While Dragon Anywhere may make blogging and emailing significantly easier for me, it doesn’t really help me with coding or terminal work that is part of my daily responsibility. For website design, I love Panic’s Coda, but it is worthless to me without a physical keyboard. I know there are plenty of great keyboard cases out there for the iPad, but I think if you have to add a keyboard case to the iPad to make it work, then you might as well have a laptop. Additionally, external keyboards are unable to take advantage of auto-capitalization and auto-correction features within iOS. The best solution for me has been to purchase a Bluetooth keyboard that I keep in my backpack and can use with the iPad in emergencies. As for command line work I use a multi-platform solution called vSSH. vSSH allows you to store credentials and connections along with code snippets in the app which then synchronize via iCloud to other devices. So I’m able to create the connections and snippets on my MacBook such that they are then available for me to use on my iPad.

This point, there is no ditching the computer, so for the iPad to be useful to me, I need to make it as easy as possible to get information off the iPad and into the computer (and vice versa). At the most basic level, I accomplish this with an app called Copied. Copied has applications for both iOS and the Mac that basically allow you to synchronize text you copy from one device to another. I also rely heavily on Evernote for organizing work notes and Todoist for my to do list. Both products have well-developed apps on both iOS and desktop. By using identical apps on both platforms, I am able to quickly find things that I need regardless of which device I created or organized them on.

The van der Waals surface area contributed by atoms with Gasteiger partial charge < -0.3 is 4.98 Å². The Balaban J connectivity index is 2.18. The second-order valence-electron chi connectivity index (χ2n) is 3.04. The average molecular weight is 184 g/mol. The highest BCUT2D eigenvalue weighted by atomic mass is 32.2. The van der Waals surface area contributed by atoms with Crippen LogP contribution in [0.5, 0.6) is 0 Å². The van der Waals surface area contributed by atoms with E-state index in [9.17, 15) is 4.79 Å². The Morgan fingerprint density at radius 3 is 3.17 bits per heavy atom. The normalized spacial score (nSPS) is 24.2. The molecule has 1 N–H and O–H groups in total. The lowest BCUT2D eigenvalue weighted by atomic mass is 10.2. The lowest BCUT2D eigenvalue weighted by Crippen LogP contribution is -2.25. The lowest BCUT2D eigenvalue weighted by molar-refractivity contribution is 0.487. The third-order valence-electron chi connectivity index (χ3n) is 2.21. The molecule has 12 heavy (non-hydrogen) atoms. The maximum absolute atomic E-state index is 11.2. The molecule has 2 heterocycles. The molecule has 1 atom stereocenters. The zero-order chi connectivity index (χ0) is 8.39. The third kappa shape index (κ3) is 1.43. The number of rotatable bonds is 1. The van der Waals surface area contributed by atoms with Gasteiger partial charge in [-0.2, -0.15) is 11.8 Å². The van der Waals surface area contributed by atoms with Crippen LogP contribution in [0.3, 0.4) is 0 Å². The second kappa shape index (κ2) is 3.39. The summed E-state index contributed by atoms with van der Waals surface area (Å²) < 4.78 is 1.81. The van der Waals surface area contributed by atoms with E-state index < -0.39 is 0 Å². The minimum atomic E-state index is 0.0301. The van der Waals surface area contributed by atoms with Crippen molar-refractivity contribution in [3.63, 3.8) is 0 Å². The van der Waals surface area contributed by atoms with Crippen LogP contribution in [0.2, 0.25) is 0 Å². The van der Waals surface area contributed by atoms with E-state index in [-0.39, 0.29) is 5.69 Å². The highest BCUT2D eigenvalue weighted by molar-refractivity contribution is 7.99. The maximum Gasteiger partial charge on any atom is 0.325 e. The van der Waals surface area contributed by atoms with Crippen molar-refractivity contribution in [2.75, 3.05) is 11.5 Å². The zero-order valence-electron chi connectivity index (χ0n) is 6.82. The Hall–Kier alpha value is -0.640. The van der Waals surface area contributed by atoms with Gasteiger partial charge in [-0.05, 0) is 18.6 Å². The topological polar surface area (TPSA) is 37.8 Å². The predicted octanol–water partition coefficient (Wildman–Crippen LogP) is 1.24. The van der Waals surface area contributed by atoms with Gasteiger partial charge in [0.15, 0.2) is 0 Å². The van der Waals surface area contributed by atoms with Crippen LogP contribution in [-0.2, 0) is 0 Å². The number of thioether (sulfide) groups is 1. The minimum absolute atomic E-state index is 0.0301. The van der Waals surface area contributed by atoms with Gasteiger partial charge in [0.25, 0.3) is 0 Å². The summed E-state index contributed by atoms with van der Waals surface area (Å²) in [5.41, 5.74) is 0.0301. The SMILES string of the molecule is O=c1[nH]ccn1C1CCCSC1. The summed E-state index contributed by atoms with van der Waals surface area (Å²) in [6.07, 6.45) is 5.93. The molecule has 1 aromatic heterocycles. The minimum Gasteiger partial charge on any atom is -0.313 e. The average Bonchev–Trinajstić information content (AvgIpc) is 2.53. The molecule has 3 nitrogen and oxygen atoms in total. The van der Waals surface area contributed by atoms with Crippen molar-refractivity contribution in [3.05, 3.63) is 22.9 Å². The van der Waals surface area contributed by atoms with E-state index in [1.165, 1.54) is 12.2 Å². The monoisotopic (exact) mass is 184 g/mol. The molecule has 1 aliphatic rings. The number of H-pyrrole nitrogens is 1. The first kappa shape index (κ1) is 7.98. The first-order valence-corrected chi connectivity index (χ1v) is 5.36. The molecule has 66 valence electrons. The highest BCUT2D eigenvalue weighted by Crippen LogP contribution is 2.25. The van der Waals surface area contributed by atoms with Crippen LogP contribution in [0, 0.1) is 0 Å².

Email has always been a problem for me on iOS. I have never really liked the default mail app on either iOS or OS X, and I’m frequently trying out different applications that fit my needs. I have finally settled on CloudMagic, which has a fantastic iOS client and a limited, but developing Mac client. The most important function of an email client for me at this time is being able to get an email out of the client and into either Evernote or Todoist so that I can properly act upon it. CloudMagic handles this very well with the iOS client; hopefully it will also do so with its Mac client in the future.

Ultimately, making it iPad useful with in my professional life essentially means I need to be able to access my work on both an iPad and a computer. By and large, I have found the applications that allow me to do this. Though I haven’t mentioned them yet, I certainly rely upon Dropbox, Microsoft Office, iA Writer, and Google Drive to share and create content between devices. I am also heavily reliant on accessing my computers remotely by RDP or VNC. I use both Jump Desktop as well as Remotix for networks that I manage; I have also used LogMeIn, Splashtop, and TeamViewer for clients that don’t have static IP addresses.

So, I would say that I’m at a point now where I can use my iPad for about 60% of my work. However, I doubt that there is any cost savings over purchasing a laptop given the software expenses that are necessary for me to make the iPad work. I’m guessing that many of these features for which I am paying extra will be included within iOS in the near future. It appears that the shared pasteboard features of Copied will already be included in iOS 10. So, as far as I’m concerned, I think there is a good deal of work to be done before I can ditch my laptop, but I think I can finally see the horizon.

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Technological Simplicity